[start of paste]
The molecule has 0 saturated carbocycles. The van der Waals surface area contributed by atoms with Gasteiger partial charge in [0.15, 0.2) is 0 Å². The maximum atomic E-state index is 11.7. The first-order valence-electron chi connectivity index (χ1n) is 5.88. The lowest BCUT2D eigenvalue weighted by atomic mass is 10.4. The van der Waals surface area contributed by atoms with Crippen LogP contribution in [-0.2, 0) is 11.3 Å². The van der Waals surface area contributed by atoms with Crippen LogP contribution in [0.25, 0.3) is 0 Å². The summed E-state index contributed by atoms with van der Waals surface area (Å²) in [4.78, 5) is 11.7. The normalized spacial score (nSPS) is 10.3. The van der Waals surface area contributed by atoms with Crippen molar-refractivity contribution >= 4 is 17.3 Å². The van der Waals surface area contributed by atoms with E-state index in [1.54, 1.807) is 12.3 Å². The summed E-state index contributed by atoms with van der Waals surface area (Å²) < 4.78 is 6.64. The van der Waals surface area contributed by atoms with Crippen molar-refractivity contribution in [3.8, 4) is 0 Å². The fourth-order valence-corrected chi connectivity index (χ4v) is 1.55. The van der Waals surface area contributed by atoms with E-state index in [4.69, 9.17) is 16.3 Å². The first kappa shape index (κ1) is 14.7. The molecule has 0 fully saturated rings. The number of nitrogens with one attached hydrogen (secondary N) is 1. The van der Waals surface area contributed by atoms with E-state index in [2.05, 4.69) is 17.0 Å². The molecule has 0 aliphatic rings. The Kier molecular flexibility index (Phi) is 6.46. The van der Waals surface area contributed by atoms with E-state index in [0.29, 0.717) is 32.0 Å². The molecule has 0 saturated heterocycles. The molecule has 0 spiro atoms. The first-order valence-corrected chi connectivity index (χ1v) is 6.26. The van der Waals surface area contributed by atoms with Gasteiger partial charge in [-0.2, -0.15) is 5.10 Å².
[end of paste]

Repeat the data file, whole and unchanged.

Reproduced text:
The molecule has 0 saturated carbocycles. The van der Waals surface area contributed by atoms with Gasteiger partial charge in [0.15, 0.2) is 0 Å². The maximum atomic E-state index is 11.7. The first-order valence-electron chi connectivity index (χ1n) is 5.88. The lowest BCUT2D eigenvalue weighted by atomic mass is 10.4. The van der Waals surface area contributed by atoms with Crippen LogP contribution in [-0.2, 0) is 11.3 Å². The van der Waals surface area contributed by atoms with Crippen LogP contribution in [0.25, 0.3) is 0 Å². The summed E-state index contributed by atoms with van der Waals surface area (Å²) in [4.78, 5) is 11.7. The normalized spacial score (nSPS) is 10.3. The van der Waals surface area contributed by atoms with Crippen molar-refractivity contribution >= 4 is 17.3 Å². The van der Waals surface area contributed by atoms with E-state index in [1.54, 1.807) is 12.3 Å². The summed E-state index contributed by atoms with van der Waals surface area (Å²) < 4.78 is 6.64. The van der Waals surface area contributed by atoms with Crippen molar-refractivity contribution in [3.8, 4) is 0 Å². The fourth-order valence-corrected chi connectivity index (χ4v) is 1.55. The van der Waals surface area contributed by atoms with E-state index in [4.69, 9.17) is 16.3 Å². The first kappa shape index (κ1) is 14.7. The molecule has 0 fully saturated rings. The number of nitrogens with one attached hydrogen (secondary N) is 1. The van der Waals surface area contributed by atoms with E-state index in [2.05, 4.69) is 17.0 Å². The molecule has 0 aliphatic rings. The Kier molecular flexibility index (Phi) is 6.46. The van der Waals surface area contributed by atoms with E-state index in [0.29, 0.717) is 32.0 Å². The molecule has 0 saturated heterocycles. The molecule has 0 spiro atoms. The first-order valence-corrected chi connectivity index (χ1v) is 6.26. The van der Waals surface area contributed by atoms with Gasteiger partial charge in [-0.2, -0.15) is 5.10 Å².